Monday, August 6, 2018
Part I, Day 3. Miles hiked: 6-8. Elevation gain/loss: +515/-3170 ft
3 miles shy of Spectacle Lake to the north end of Lake Kachess
I start stirring around 6 am. Get up around 6:45. Mark is feeling a little bit better. Then he smokes some weed, coughs, and feels like shit again. The plan: we’ll see how Mark is feeling and go from there – bailing off the PCT at one of three spots. Either Deception Creek (35+ more miles of hiking), Pete Lake (11 or so miles of hiking), Mineral Creek (10ish miles), or backtrack to Snoqualmie Pass (13 miles). I drink coffee and eat my oatmeal. Another woods poop. Argh I must be eating too much food. There was a lot of dew last night and I dry my wet rainfly in the sun. We chill in our tents mostly to avoid the hungry mosquitos. Mark naps. We continually shift our tents to the shade of trees and out of the path of the hot sun throughout the day.
I listen to some podcasts, clip my nails, write, take a dip in the pond, enjoy the sun, and scratch my growing number of bug bites. Eat snacks. A hiker comes by looking for a toilet. Sorry dude, you’ll have to dig a cathole. Tape my blisters. Watch bugs. Think about life.
At 4:15, after the heat of the day, I check in on Mark. He’s feeling better! Or well enough for a bit of hiking at least. We decide the best plan of attack is to exit the trail via the Mineral Creek Trail, which intersects the PCT only 20 yards or so from us. No climbing, just downhill. Manageable, we hope. We pack up and are on trail around 4:30pm.
It’s still kind of warm. The trail is steepish, overgrown in patches, has poor footing, and clings to the hillside in places. In the river valley we’re overcome by dense overgrowth – vine maple and slide alder for several miles. It’s clear that this trail has not been maintained in some time. (I later read the most recent WTA trail report from a year ago that describes the experience as such, “I noticed that it’s been over a year since there’s been a trip report for this trail and after hiking it I can see why. Something like 35 years ago I hiked this trail and from what we encountered it looks like it hasn’t seen much maintenance since then. To say it’s brushy is like saying those ZZ Top guys have a little stubble on their chins. Although in the heavy brush areas you can tell where the trail is, it’s so overgrown that the brush whips you, grabs you and assaults you constantly. I felt like there were hidden hands reaching out and grabbing my pack much of the time, making progress that much more difficult. It’s also very steep, unrelentingly so, and rocky and seeing the uneven footing through the brush is often challenging… I would say if there’s someone you really don’t like suggest that they hike this trail. Otherwise I’d stay away unless you really want to get to Park Lakes and don’t want to make the much longer trek from Snoqualmie Pass. This trail could likely qualify for WTA’s lost trail suggestion list except it’s got so many steep sections that simply brushing it out would only solve part of the problem. On the plus side, you’ll likely have the trail to yourself.” Ha! That pretty much sums it up. It. was. tough. It really makes me appreciate trail crews and well maintained trails that’s for sure.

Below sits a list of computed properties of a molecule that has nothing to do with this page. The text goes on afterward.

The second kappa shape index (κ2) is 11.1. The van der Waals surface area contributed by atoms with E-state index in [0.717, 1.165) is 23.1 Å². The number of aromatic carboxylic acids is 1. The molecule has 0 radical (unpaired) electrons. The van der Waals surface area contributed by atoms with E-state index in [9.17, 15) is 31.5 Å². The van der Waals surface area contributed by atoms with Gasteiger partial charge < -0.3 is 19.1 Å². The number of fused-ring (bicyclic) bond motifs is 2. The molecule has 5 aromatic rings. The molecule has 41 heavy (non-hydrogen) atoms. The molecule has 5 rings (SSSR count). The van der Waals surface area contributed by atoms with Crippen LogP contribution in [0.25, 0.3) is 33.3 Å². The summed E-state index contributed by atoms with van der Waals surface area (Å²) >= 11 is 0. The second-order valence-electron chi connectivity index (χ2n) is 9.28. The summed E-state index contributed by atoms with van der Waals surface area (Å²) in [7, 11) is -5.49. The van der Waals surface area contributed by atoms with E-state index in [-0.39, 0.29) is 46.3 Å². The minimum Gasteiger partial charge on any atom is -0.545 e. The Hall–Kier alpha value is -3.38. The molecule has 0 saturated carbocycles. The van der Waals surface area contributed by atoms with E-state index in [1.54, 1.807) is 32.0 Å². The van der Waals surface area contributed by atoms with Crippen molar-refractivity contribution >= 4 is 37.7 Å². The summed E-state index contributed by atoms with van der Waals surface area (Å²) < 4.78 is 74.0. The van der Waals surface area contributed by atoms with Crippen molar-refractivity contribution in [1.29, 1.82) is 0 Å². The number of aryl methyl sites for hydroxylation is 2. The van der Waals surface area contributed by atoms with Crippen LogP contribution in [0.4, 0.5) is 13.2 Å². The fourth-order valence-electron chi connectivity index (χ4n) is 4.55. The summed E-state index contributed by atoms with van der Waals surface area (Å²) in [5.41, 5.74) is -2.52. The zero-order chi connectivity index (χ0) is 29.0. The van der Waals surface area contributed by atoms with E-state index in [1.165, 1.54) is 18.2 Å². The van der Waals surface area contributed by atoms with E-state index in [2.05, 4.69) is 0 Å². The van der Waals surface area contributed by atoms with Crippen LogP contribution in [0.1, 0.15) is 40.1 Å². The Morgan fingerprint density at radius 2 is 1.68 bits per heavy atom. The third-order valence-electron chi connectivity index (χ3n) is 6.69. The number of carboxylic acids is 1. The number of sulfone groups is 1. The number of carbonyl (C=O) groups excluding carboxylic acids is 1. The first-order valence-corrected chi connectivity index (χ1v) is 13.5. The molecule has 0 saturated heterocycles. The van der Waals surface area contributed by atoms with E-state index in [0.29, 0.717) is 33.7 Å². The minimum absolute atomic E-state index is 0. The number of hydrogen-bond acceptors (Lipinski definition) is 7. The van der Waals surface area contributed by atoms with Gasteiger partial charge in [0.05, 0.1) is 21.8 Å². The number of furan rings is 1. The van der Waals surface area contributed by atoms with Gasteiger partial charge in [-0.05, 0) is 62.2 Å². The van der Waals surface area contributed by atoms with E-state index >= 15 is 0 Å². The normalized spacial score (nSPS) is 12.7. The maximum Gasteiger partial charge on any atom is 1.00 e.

We run into one other hiker just after the slide alder section who asks if the trail is poorly maintained where we came from too. He’s in for a treat. At least we’re going down. Bushes whip my shins. I am cranky and feel assaulted by nature. We cross mineral creek. I fill my water and eat a snack. Maybe food will help. We enter onto the Little Kachess Trail. The tread gets increasingly a little better minus one washed out section a few hundred feet above the lake which is actually incredibly terrifying. I’m on the verge of tears but somehow manage to cross the 30 foot section with neither plummeting to my death nor breaking into full-on tears. So much for the seemingly easy lakeside trail we were hoping for. The trail goes up and down, up and down over blowdowns and the like. The ups leave Mark feeling like shit. A reroute brings us up a steep hillside and we pop out into a clearing above a large rock overlooking the lake.It’s 8:20. Camp here? Yes.
Take in a few views of the lake at dusk. Oh Little Kachess Trail, your splendid views somehow make up for all these trail hardships. We pitch our tents and go to sleep. Whew.